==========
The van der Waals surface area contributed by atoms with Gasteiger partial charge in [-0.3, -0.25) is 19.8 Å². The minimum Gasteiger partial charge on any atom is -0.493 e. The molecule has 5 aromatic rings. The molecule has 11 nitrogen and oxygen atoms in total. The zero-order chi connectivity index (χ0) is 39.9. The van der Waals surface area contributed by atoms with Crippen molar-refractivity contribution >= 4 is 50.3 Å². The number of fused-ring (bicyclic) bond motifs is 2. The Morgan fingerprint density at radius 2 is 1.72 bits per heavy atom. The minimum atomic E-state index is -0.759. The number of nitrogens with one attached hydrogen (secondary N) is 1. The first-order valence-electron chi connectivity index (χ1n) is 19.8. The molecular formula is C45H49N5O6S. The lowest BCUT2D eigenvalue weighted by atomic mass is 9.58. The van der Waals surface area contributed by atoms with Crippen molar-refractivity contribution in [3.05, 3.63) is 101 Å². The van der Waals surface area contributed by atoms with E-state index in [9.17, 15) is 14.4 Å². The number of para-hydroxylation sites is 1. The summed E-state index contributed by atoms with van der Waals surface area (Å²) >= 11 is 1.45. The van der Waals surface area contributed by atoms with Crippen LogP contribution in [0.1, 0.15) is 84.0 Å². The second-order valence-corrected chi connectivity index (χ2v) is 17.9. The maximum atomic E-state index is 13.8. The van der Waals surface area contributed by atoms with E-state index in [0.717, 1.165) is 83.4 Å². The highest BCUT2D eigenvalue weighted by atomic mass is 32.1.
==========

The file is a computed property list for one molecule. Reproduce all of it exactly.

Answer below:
The van der Waals surface area contributed by atoms with Gasteiger partial charge in [-0.3, -0.25) is 19.8 Å². The minimum Gasteiger partial charge on any atom is -0.493 e. The molecule has 5 aromatic rings. The molecule has 11 nitrogen and oxygen atoms in total. The zero-order chi connectivity index (χ0) is 39.9. The van der Waals surface area contributed by atoms with Crippen molar-refractivity contribution >= 4 is 50.3 Å². The number of fused-ring (bicyclic) bond motifs is 2. The Morgan fingerprint density at radius 2 is 1.72 bits per heavy atom. The minimum atomic E-state index is -0.759. The number of nitrogens with one attached hydrogen (secondary N) is 1. The first-order valence-electron chi connectivity index (χ1n) is 19.8. The molecular formula is C45H49N5O6S. The lowest BCUT2D eigenvalue weighted by atomic mass is 9.58. The van der Waals surface area contributed by atoms with Crippen molar-refractivity contribution in [3.05, 3.63) is 101 Å². The van der Waals surface area contributed by atoms with E-state index in [9.17, 15) is 14.4 Å². The number of para-hydroxylation sites is 1. The summed E-state index contributed by atoms with van der Waals surface area (Å²) >= 11 is 1.45. The van der Waals surface area contributed by atoms with Crippen LogP contribution in [0.1, 0.15) is 84.0 Å². The second-order valence-corrected chi connectivity index (χ2v) is 17.9. The maximum atomic E-state index is 13.8. The van der Waals surface area contributed by atoms with E-state index in [0.717, 1.165) is 83.4 Å². The highest BCUT2D eigenvalue weighted by atomic mass is 32.1.